How much grandparents should spoil their grandchildren has often been a source of friction for parents and now scientists have concluded what many families have long suspected: too many unhealthy treats from care-sharing relatives can be bad for a child's health.
Poor diet, excess weight, smoking and lack of physical activity are all known to increase the risk of cancer, said the researchers.
Grandparents are overfeeding children and letting them get away with not exercising when they are in charge, an overview of 56 studies in 18 countries has concluded. Grandparents overall were found to have an adverse effect on the health of the children despite meaning well.
Candies were also often used to reward, express love or strengthen the bond between grandparent and child.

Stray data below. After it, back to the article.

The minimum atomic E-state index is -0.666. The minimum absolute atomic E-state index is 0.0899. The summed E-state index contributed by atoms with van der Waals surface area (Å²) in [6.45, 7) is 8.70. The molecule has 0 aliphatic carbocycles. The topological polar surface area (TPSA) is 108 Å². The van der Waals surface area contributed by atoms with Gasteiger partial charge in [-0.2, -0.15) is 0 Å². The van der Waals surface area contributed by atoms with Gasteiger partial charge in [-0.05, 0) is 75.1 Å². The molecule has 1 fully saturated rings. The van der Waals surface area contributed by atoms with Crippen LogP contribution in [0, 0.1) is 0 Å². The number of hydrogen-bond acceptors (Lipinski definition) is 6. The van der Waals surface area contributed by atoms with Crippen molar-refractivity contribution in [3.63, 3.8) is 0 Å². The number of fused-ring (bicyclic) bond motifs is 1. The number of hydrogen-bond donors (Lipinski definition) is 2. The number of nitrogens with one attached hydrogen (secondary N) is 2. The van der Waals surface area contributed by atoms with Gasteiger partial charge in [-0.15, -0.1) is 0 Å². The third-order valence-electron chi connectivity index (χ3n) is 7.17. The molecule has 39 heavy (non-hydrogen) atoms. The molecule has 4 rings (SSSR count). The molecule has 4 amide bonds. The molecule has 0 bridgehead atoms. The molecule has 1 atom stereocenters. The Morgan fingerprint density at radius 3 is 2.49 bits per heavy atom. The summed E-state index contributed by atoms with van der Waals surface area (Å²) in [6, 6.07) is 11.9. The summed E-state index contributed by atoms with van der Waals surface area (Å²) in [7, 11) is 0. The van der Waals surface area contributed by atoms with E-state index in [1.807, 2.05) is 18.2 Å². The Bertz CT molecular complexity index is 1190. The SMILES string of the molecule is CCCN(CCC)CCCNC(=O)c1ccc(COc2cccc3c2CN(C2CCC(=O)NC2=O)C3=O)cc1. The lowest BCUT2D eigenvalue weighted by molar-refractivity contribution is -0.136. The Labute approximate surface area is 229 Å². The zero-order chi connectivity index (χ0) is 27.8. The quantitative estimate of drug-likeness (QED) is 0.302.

The authors emphasised that none of the reviewed studies took account of the positive emotional benefit of children spending time with their grandparents.
Dr Stephanie Chambers of the University of Glasgow said: "While the results of this review are clear that behaviour such as exposure to smoking and regularly treating children increases cancer risks as children grow into adulthood, it is also clear from the evidence that these risks are unintentional".
Changes in social conditions, such as more women in the workforce, childcare costs, and a rise in lone parenting, have led to a rise in grandparents looking after their grandchildren.
"Finding a doting grandparent who is confident enough to follow rules laid down by mum and dad to the letter is frequently a rarity", he said.
Tam Fry, chairman of the National Obesity Forum, said it was the case that some grandparents "bring out the biscuits at the slightest hint of a tantrum".